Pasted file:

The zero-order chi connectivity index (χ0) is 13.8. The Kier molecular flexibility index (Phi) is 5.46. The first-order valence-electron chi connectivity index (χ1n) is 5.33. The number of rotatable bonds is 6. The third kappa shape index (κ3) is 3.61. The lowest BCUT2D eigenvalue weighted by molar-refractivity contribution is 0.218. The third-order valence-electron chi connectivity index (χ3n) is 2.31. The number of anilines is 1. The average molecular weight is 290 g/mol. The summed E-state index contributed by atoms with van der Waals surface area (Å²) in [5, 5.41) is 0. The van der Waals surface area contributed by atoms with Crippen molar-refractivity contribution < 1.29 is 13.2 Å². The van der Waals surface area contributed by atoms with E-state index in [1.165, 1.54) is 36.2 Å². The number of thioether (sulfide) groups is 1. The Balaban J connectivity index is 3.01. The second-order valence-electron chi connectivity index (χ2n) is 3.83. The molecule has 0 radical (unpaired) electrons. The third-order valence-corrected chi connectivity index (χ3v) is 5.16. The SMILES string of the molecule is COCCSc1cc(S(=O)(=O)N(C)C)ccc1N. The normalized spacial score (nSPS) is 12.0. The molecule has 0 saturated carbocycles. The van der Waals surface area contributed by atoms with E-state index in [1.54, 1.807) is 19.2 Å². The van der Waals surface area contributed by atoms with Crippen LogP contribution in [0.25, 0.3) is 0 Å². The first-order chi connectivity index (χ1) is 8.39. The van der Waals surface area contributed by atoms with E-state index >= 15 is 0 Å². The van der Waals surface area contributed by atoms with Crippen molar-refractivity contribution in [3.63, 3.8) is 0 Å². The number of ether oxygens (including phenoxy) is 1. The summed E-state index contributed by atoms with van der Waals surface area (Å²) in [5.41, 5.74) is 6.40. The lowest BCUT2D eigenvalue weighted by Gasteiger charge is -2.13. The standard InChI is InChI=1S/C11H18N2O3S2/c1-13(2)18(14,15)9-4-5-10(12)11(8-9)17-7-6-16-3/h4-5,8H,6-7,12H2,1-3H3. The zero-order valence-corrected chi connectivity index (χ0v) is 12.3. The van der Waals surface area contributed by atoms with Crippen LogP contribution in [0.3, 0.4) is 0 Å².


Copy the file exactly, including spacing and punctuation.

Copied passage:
The zero-order chi connectivity index (χ0) is 13.8. The Kier molecular flexibility index (Phi) is 5.46. The first-order valence-electron chi connectivity index (χ1n) is 5.33. The number of rotatable bonds is 6. The third kappa shape index (κ3) is 3.61. The lowest BCUT2D eigenvalue weighted by molar-refractivity contribution is 0.218. The third-order valence-electron chi connectivity index (χ3n) is 2.31. The number of anilines is 1. The average molecular weight is 290 g/mol. The summed E-state index contributed by atoms with van der Waals surface area (Å²) in [5, 5.41) is 0. The van der Waals surface area contributed by atoms with Crippen molar-refractivity contribution < 1.29 is 13.2 Å². The van der Waals surface area contributed by atoms with E-state index in [1.165, 1.54) is 36.2 Å². The number of thioether (sulfide) groups is 1. The Balaban J connectivity index is 3.01. The second-order valence-electron chi connectivity index (χ2n) is 3.83. The molecule has 0 radical (unpaired) electrons. The third-order valence-corrected chi connectivity index (χ3v) is 5.16. The SMILES string of the molecule is COCCSc1cc(S(=O)(=O)N(C)C)ccc1N. The normalized spacial score (nSPS) is 12.0. The molecule has 0 saturated carbocycles. The van der Waals surface area contributed by atoms with E-state index in [1.54, 1.807) is 19.2 Å². The van der Waals surface area contributed by atoms with Crippen LogP contribution in [0.25, 0.3) is 0 Å². The first-order chi connectivity index (χ1) is 8.39. The van der Waals surface area contributed by atoms with E-state index >= 15 is 0 Å². The van der Waals surface area contributed by atoms with Crippen molar-refractivity contribution in [3.63, 3.8) is 0 Å². The number of ether oxygens (including phenoxy) is 1. The summed E-state index contributed by atoms with van der Waals surface area (Å²) in [5.41, 5.74) is 6.40. The lowest BCUT2D eigenvalue weighted by Gasteiger charge is -2.13. The standard InChI is InChI=1S/C11H18N2O3S2/c1-13(2)18(14,15)9-4-5-10(12)11(8-9)17-7-6-16-3/h4-5,8H,6-7,12H2,1-3H3. The zero-order valence-corrected chi connectivity index (χ0v) is 12.3. The van der Waals surface area contributed by atoms with Crippen LogP contribution in [0.3, 0.4) is 0 Å².